Don’t tell the New Hampshire Institute of Art that a small school can’t make big waves. This small but growing arts college in the heart of Manchester is the oldest and largest arts institution in the state. As a city that hosts more than 17,000 students – more than in Durham – Manchester is now the education hub of New Hampshire. The reality of that is not lost on the school’s new president, nor is the potential for the NHIA to play a role in the ongoing changes throughout the city.
“It’s a luxury to step in at this point because it’s pretty clear where it’s all going to go in the next 10 years, and how lucky it is that an arts college can play a part in it,” NHIA President Kent Devereaux says. “To actually be at the table and to be able to say, ‘hey, we can contribute to this.’ That’s an awesome opportunity. You don’t find opportunities like that nationwide. It’s exciting.”
Devereaux came to Manchester a year ago after working in a number of higher education roles nationwide – most recently as a professor and chair of the music department at Cornish College of the Arts in Seattle, Wash. The self-described “west coast boy” arrived with a mission to reinvigorate the curriculum. But first he wanted to explore the opportunity firsthand.
His first visit to New Hampshire left the admitted history aficionado “awestruck.” “I’m fascinated with American history – my father was an American history professor,” Devereaux says. “I had read about the area’s history, but I had never been north of Boston. So coming here and seeing the mill buildings, and then to go in and see how Arthur Sullivan of Brady Sullivan Properties has redone some of these buildings, and taken those famous Lewis Hines photographs that really led to the first child labor laws and realize they’re mounted in the same place where the photo was taken 100 years ago – it was overwhelming. The sense of history for me was what was exciting. There’s a history here – a connection here that really makes sense. That was really exciting to me.”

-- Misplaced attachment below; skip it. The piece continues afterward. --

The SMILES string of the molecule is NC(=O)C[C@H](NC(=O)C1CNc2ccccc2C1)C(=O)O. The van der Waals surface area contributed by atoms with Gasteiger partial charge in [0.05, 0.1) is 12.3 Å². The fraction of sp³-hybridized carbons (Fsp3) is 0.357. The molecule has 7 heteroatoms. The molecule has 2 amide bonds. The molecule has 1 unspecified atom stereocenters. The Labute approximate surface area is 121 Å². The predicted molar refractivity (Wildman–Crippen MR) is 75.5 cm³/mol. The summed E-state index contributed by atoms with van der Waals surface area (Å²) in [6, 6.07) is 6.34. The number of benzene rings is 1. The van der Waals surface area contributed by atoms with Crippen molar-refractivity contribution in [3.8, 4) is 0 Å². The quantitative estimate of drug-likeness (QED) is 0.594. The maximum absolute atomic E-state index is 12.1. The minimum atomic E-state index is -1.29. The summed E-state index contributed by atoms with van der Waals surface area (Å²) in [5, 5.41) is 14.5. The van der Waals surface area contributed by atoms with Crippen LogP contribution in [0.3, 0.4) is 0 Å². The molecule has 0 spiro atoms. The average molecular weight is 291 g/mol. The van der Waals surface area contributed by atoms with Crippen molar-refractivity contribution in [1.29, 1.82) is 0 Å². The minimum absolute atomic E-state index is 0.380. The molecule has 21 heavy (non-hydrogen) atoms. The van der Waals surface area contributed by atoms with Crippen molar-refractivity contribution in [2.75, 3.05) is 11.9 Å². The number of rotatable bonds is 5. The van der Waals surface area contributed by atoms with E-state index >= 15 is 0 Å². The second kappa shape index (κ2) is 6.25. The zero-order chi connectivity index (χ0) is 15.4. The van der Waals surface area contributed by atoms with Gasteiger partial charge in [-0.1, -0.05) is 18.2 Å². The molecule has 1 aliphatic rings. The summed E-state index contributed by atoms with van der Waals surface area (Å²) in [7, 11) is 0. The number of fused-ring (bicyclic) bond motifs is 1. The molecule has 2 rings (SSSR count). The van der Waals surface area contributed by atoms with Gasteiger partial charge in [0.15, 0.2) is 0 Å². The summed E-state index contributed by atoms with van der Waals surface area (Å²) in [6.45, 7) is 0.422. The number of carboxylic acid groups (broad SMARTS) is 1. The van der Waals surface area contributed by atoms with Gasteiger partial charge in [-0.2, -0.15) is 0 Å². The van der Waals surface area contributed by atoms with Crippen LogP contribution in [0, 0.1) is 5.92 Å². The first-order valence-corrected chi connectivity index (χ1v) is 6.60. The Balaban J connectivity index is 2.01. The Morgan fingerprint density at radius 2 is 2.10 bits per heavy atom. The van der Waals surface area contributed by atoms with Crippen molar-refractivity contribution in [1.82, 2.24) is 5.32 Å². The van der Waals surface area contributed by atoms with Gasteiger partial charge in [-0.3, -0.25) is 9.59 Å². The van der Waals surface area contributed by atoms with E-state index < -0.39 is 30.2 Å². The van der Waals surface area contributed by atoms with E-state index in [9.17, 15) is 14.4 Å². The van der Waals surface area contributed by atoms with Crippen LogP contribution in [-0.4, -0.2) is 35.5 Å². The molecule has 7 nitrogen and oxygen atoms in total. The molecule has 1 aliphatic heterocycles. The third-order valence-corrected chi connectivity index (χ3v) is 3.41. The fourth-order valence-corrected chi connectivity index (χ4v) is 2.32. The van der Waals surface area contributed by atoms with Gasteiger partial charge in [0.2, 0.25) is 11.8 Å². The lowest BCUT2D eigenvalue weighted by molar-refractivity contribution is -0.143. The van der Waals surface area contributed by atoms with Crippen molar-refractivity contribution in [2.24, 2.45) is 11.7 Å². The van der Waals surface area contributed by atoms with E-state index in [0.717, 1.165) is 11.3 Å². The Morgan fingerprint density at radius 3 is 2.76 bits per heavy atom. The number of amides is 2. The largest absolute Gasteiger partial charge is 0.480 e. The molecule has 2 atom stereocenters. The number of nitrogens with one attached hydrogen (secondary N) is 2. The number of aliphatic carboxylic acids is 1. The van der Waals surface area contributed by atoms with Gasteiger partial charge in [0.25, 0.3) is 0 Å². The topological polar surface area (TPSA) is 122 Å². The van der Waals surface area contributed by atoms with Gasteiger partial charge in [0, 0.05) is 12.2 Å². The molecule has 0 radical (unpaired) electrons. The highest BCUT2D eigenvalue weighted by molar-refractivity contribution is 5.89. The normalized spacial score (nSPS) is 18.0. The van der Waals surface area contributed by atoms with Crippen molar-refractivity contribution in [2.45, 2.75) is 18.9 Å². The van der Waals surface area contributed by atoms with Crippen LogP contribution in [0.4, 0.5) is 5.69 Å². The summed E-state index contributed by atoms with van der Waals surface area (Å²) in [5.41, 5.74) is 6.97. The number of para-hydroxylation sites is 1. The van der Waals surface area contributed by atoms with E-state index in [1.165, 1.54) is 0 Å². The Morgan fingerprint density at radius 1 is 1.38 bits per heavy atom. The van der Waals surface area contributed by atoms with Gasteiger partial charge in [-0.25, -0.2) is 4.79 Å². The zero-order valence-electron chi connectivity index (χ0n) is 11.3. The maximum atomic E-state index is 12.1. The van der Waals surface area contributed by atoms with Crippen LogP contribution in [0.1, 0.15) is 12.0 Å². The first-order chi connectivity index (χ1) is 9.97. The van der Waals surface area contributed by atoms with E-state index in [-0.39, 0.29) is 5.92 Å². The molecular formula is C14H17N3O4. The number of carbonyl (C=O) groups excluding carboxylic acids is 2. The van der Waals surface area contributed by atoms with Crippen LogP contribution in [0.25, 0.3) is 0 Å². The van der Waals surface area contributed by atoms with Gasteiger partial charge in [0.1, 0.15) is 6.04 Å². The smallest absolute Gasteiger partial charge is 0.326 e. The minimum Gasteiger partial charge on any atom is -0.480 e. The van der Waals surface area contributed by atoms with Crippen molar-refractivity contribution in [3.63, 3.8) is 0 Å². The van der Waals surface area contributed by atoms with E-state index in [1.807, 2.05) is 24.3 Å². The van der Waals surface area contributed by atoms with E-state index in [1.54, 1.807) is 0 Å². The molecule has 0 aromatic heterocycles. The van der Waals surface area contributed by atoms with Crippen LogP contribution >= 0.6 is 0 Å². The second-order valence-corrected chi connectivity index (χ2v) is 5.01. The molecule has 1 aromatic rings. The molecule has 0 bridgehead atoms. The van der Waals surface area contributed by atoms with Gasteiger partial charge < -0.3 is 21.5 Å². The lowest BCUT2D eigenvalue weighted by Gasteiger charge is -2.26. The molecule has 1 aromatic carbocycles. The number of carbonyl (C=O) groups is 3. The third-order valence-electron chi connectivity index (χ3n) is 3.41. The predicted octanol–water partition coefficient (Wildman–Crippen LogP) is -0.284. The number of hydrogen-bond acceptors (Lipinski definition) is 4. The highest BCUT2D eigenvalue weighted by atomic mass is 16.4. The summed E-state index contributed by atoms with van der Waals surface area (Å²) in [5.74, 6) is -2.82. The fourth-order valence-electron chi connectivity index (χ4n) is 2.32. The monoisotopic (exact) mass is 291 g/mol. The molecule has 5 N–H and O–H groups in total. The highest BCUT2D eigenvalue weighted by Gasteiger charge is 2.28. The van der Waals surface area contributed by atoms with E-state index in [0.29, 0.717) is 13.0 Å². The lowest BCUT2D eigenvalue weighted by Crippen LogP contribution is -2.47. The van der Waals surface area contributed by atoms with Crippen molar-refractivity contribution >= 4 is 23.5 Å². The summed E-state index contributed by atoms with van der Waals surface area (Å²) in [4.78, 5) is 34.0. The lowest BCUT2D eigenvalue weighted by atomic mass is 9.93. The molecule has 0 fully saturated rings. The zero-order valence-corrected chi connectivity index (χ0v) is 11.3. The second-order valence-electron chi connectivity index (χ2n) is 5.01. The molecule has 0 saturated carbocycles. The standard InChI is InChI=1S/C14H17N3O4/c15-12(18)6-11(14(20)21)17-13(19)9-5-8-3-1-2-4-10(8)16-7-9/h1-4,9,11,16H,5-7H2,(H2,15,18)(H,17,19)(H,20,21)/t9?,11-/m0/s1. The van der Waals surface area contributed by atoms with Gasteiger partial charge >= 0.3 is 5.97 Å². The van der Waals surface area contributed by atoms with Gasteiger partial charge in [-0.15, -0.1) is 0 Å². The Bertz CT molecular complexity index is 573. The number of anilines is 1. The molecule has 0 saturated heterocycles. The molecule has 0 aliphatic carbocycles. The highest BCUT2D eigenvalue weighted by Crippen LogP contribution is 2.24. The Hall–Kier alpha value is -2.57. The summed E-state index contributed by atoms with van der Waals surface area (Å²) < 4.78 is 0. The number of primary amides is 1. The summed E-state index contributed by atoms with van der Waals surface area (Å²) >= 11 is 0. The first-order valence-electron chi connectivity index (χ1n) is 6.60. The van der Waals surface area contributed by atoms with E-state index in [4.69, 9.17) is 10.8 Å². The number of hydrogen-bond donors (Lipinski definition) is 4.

Devereaux’s start came at a time as the city continues into a period of cultural and economic growth and improvement – something Devereaux appreciates and fully understands. The benefits of living and working in Manchester are numerous, he says, starting with the cost of living in the Queen City.
“Think about going to Boston or New York or San Francisco or Los Angeles,” he says. “You might want to think about coming here to go to college. It’s a lot more affordable, you can graduate with a lot less student debt, and we can do a really good job of giving you the skills you need and hopefully place more and more students into internships with companies and businesses we work with statewide. We can develop that college-to-workplace transition so that we can keep more of the young people here in New Hampshire.” The NHIA is also in the enviable position of having the expertise on-staff to train students in skills currently in high demand.
After all, if massive box-office hauls, growing pop culture influence and genre-busting, critically-lauded work is any hint at where young, creative people are focusing their efforts, the college encircling Victory Park may be ground-zero for aspiring writers and artists or new, emerging opportunities – have a great option here in Manchester.